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View Full Version : All Time Greats - Earliest Moment they qualified for HOF



JordansBulls
05-05-2013, 09:36 AM
Using PSD's List of the top 50 Greatest Players Ever.

All time Greats. By what year in the NBA do you think they qualified for the Hall of Fame (if they suffered a career ending injury)?

NOTE: You can do the entire list if you want, just chose a few names. You can do as many players as you desire. Just curious on how people would view players at certain points for the Hall of Fame.



For instance,

Michael Jordan say in 1988 after winning league MVP and DPOY (4th season) he suffered a career ending injury in the playoffs, do you think he makes the hall of fame comfortably by then? Do you think he needed at least 1988 to make the hall of fame or could he had suffered the career ending injury in 1987 and still made it?

So when you think of each of the greats, think of it that way. What is the earliest point in the players career they would have qualified for the hall of fame?

Michael Jordan
Bill Russell
Kareem Abdul-Jabbar
Magic Johnson
Wilt Chamberlain
Larry Bird
Shaquille O'Neal
Tim Duncan
Hakeem Olajuwon
Kobe Bryant
Julius Erving
Karl Malone
Kevin Garnett
Oscar Robertson
Jerry West
Moses Malone
Dirk Nowitzki
LeBron James
Bob Pettit
Charles Barkley
David Robinson
Dwyane Wade
Isiah Thomas
Patrick Ewing
Clyde Drexler

KnicksorBust
05-05-2013, 10:20 AM
I'm not going to go back and time stamp all these players but in my opinion you need at least 3 elite seasons, 6-8 great seasons, or 10+ good seasons to warrant HoF discussion.

JasonJohnHorn
05-05-2013, 01:08 PM
I'd say Magic did it the earliest. He's already won the NCAA title, then as a rookie he played all 5 position on the floor for an injury depleted team and lead them to the championship, earning the finals MVP as a rookie? He could have died in his sleep that night and they would have put him in the HOF the next day!

Kareem and Russell both got enough cred early. Kareem was likely the best college player of all time. Russell won the title as a rookie.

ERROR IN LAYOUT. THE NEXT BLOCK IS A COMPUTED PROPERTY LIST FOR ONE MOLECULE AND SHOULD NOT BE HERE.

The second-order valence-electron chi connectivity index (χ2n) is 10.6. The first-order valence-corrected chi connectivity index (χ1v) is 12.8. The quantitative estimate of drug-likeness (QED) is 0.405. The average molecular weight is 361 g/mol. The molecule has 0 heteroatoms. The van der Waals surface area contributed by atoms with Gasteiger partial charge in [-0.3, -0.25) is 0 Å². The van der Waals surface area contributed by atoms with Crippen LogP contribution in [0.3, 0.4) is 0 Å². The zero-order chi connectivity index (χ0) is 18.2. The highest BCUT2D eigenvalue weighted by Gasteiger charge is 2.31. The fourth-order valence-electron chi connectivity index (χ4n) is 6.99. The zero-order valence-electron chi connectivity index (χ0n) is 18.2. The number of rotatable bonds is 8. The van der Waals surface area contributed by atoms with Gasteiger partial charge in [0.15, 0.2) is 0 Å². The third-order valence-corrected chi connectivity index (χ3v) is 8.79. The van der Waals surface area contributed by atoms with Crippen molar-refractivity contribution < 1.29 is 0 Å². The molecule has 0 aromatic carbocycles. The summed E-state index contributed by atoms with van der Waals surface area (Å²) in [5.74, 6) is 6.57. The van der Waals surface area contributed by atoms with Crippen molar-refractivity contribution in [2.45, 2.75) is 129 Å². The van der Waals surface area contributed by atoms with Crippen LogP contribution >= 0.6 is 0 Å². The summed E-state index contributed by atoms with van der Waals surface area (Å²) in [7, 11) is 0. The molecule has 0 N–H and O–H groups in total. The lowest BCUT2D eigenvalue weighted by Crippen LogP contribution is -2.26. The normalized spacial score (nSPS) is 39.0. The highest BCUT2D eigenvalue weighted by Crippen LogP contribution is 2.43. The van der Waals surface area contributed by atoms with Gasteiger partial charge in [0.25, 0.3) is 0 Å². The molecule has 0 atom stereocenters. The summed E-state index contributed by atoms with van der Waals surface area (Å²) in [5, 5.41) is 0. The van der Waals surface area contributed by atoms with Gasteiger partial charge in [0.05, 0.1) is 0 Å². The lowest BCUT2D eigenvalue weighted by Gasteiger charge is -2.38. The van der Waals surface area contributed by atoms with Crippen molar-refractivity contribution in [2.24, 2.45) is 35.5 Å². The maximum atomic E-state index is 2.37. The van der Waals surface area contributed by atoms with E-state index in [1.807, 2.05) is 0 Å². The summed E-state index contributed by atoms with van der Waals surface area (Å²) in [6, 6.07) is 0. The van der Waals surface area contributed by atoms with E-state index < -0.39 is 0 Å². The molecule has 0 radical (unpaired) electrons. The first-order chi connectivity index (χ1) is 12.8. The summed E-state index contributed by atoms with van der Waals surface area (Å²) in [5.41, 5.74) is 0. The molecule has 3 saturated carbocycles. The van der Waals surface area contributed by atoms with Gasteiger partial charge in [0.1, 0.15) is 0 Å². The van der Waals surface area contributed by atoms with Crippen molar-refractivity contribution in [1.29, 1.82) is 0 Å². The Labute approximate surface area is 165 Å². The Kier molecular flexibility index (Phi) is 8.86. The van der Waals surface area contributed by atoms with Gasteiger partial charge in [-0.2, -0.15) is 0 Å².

I'd say most other guys took no less than 4 seasons to earn that kind cred and most earned it after 7 or 8 seasons.

SLY WILLIAMS
05-05-2013, 01:17 PM
Michael Jordan
Kareem Abdul-Jabbar
Magic Johnson
Larry Bird
Shaquille O'Neal
LeBron James

During my lifetime these 6 were the ones that people knew were HOF caliber the soonest.

BKdoubleStacker
05-05-2013, 01:22 PM
add tim duncan to that list

tredigs
05-05-2013, 04:18 PM
Michael Jordan
Kareem Abdul-Jabbar
Magic Johnson
Larry Bird
Shaquille O'Neal
LeBron James

During my lifetime these 6 were the ones that people knew were HOF caliber the soonest.

Duncan. Duncan was HOF caliber out of the gate.


add tim duncan to that list

Sorry missed that at first but yeah, I knew he was an eventual HOFer in his first post-season. Durant's close on this list.

jerellh528
05-05-2013, 04:39 PM
Michael Jordan
Kareem Abdul-Jabbar
Magic Johnson
Larry Bird
Shaquille O'Neal
LeBron James

During my lifetime these 6 were the ones that people knew were HOF caliber the soonest.

Swap Lebron for Duncan. Lebron didn't do anything early on to suggest he was more than a grant hill type.

SLY WILLIAMS
05-05-2013, 05:04 PM
Swap Lebron for Duncan. Lebron didn't do anything early on to suggest he was more than a grant hill type.

What I look at with those two is the difference in the age/experience when they both came in to the NBA. No player Lebron's age had come straight from HS to his level before. I could see a case made for both though.

tredigs
05-05-2013, 05:12 PM
What I look at with those two is the difference in the age/experience when they both came in to the NBA. No player Lebron's age had come straight from HS to his level before. I could see a case made for both though.

No doubt, but most legends including Shaq played 3+ years of college, it's the new breed that stopped going. I disagree with the guy above that would ''swap'' Bron for Duncan. They were both clear future HOF's by year 2-3.

Barring injury jerrel, Grant Hill would have easily been a Hall of Famer. He was incredible.

DallasTrilla23